President takes gun control debate back to Washington

President takes gun control debate back to Washington

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By Peter Doocy, FOX News

WASHINGTON -- President Obama has been trying to drum up support for gun control legislation, but to put pressure on Congress, he took his message on the road.

3,100 people gathered in Connecticut Monday to hear President Obama's pitch for stricter gun control.

"We have to tell Congress it's time to require a background check for anyone who wants to buy a gun," he said.

On the way back to Washington, 12 family members of victims killed in December's mass shooting at Sandy Hook Elementary School joined the President on Air Force One.

"These are family members who are planning to be in Washington to speak with Congress about the importance of taking action to reduce gun violence," said White House Press Secretary Jay Carney.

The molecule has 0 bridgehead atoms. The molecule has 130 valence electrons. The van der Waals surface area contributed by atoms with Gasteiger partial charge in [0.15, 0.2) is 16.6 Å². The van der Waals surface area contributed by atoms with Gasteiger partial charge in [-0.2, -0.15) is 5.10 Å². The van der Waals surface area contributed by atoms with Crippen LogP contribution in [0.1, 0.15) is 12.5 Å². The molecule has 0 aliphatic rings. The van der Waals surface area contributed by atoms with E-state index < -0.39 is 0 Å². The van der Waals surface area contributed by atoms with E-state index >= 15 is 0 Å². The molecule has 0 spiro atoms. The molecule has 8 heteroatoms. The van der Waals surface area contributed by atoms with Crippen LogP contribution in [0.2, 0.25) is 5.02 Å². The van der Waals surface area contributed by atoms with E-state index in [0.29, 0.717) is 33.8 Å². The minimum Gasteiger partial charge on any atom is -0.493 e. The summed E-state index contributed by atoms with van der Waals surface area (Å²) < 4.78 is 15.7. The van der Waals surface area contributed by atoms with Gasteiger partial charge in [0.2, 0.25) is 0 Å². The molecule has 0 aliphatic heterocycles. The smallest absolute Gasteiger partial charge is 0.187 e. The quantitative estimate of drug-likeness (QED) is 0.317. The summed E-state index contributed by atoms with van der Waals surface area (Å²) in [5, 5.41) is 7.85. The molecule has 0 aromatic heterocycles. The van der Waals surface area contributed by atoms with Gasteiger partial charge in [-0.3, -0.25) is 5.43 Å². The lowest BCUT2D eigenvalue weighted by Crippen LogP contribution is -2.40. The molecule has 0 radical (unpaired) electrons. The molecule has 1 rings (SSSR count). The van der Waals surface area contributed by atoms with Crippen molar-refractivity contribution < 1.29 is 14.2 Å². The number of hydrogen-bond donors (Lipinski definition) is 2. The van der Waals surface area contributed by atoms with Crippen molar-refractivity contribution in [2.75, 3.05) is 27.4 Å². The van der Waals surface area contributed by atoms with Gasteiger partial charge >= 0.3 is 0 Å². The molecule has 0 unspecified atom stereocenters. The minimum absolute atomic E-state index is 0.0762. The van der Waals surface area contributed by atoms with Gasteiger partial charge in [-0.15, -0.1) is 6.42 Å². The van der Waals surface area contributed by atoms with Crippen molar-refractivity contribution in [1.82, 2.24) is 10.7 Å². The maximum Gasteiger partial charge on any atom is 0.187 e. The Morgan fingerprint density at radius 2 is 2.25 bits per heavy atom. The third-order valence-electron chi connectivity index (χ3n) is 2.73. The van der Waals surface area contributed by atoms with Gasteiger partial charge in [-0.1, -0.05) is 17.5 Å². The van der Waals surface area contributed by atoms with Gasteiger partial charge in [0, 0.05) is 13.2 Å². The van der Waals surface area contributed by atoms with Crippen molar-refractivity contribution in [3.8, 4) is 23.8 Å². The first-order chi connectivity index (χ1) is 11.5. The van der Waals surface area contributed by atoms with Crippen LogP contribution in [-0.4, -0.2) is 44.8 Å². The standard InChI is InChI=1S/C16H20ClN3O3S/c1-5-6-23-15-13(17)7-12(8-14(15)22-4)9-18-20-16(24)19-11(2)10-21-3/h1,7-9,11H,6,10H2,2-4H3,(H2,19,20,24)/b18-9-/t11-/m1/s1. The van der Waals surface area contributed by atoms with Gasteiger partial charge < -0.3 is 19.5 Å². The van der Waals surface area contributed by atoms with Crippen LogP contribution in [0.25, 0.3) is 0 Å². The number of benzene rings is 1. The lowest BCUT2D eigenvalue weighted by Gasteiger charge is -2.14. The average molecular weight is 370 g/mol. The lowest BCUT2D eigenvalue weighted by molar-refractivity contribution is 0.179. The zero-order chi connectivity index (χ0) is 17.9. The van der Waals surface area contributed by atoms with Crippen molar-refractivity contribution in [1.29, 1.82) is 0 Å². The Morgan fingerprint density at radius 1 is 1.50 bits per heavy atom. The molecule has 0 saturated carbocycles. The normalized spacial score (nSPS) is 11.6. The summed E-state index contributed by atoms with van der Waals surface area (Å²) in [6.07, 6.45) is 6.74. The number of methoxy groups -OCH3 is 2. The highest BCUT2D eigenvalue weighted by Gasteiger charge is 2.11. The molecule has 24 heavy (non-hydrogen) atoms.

But gun rights advocates think keeping guns away from the mentally ill should be the President's primary focus and they argue universal background checks won't stop crime in a violent society.

"Whether it's mental health concerns, that we can do better on, or whether it is providing more safety for our children in schools, that's the crying need of our country and something we can agree upon very readily.  There is no dispute about that, but very little has been done.  And so I'm disappointed the President has not focused the debate on the right issue for America," said Asa Hutchinson of the NRA School Shield task force on "FOX News Sunday."

If Senate Majority Leader Harry Reid tries to bring a gun bill to the floor next week, more than a dozen Republicans, including Minority Leader Mitch McConnell, are promising to block it.  But one influential Republican thinks a debate would serve everyone well.

"I do believe that to block the legislation from coming to the floor of the Senate is not appropriate.  The United States Senate should debate and vote," said Sen. John McCain.

At this point, we don't know which gun bill Sen. Reid might try to bring to the floor, but those Republicans are standing firm in their opposition until some kind of compromise can be made.

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